As NAFTA Dies, USMCA Rises

As NAFTA Dies, USMCA Rises
January 8, 2019 No Comments » International Affairs, News Natalia Godoy

As NAFTA Dies, USMCA Rises

By Natalia Godoy

January 8, 2019

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On September 30th, 2018, after a year of negotiations to “modernize” NAFTA, the lead negotiators of the new U.S.-Mexico-Canadian (USMCA) trade agreement released a joint statement proclaiming agreement had been reached.  President Trump kept another election campaign promise to his voters by persuading both Canada and Mexico to renegotiate the terms of the disastrous free trade agreement (NAFTA) and replacing it with the U.S, -Mexico-Canada Agreement (USMCA). The USMCA agreement is designed to enhance and overhaul US manufacturing so that it can regain its competency on a scale like it used to.

The new agreement increases the mandatory amount of wages to be earned evenly across the three nations. This could potentially incentivize some auto manufacturing plants in China to move to Mexico. In the past, Canada has failed to play its part of trade agreements by not agreeing with President Trump on the vast difference of wages that US and Canadian workers make in comparison to their Mexican counterparts. This means that manufacturers of these nations would make at least $16 (the US) compared to the $3.41 that Mexican autoworkers make at the present. In addition to this, Mexico has agreed to pass laws giving workers the right to real Union representation.

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NAFTA was the first treaty that attempted to promote and protect workplace health and safety through “labor side agreement”, much like OSHA in the US, but NAFTA failed miserably due to the weaknesses of the side’s agreement text. The increase in Mexico improving its wages could also be a win for the US in terms of migration. It would limit the number of people coming into the Country, while at the same time fulfill Mexico’s new president dream, Andres Manuel Lopez Obrador, of Mexicans not having to leave their country for low wages and having to migrate elsewhere.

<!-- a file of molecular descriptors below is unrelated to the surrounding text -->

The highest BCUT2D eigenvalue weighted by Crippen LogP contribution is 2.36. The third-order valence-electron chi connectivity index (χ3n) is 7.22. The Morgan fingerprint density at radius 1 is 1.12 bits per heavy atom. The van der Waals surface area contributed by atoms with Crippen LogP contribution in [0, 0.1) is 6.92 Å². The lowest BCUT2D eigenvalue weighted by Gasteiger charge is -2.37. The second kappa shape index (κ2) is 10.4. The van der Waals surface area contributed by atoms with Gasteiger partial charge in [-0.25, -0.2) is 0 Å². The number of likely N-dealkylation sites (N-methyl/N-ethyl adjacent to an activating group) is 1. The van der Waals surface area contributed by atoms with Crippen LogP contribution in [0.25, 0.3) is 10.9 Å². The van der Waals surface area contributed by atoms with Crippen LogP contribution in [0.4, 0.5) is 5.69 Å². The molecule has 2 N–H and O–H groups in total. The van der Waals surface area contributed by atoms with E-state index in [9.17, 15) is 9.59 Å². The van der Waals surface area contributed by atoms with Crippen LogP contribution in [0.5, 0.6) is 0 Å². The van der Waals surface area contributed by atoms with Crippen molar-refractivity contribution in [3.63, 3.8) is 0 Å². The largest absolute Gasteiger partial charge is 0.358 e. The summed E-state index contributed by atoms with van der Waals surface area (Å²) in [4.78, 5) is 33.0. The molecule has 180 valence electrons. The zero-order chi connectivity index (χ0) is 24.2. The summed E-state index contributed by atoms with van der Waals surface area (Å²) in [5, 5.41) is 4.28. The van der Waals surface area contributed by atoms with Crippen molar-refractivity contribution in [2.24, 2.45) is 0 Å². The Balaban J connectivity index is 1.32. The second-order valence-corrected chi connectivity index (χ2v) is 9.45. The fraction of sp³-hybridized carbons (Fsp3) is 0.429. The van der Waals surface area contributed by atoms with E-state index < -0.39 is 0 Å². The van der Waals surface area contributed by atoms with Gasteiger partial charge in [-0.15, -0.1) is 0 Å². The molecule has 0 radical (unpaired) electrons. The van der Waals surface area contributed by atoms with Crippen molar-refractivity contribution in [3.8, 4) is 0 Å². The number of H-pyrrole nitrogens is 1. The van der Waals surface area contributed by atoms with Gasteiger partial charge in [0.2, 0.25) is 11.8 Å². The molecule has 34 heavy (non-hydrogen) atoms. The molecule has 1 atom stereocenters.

Automakers can qualify for zero tariffs if 75 percent of their vehicles’ components are manufactured in the U.S., Canada or Mexico, up from 62.5percent under NAFTA. Canada will also ease its restrictions on its dairy and allow American farmers to export about $560 million worth of dairy products. For the first time, law enforcement officials can stop suspected counterfeit or pirated goods in any of the three countries. Harsher punishments will be added for pirated movies online and civil, criminal penalties for satellite, and cable signal theft. The pact includes a whole bunch of new rules for “strong and effective protection and enforcement of intellectual property rights”.

As good as this agreement seems to be for all nations, it has yet to be ratified by the legislatures of each nation. The US Congress isn’t expected to vote on it until 2019. President Trump appears to be content with this agreement as he was always displeased and voiced his concerns during the election process on how the US had to recover its place in the world economic stage and not let China run or dictate things.

This in effect will make the US more competitive and as a result of his economic choices, our economy is booming and thriving like it hasn’t for decades. As President Trump told the United Nations that our economy has added $10 Trillion in wealth, unemployment is at an all-time low for all ethnicities, added 4 Million jobs, to include half a million manufacturing jobs. The promise of the USMCA is that it seeks to reduce trade barriers, grant greater access to markets, solidify good international relations, and improve the lives of people in all three nations with peace and prosperity. The USMCA couldn’t have come at a better time and President Trump is the catalyst for this to have come to fruition.

 

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About the Author

Natalia Godoy is a Chilean American, full time accomplished political writer. She has dedicated her life to reaching out to the Latino community.  Has contributed with freelance interpretation services to local churches and is a former radio show host in Seattle, WA. She has been involved in helping Latina victims of domestic violence abuse. She has appeared as a guest in various conservative media platforms. She’s currently working on publishing her first book and building her “Red-Pill site” to further spread the conservative cause.

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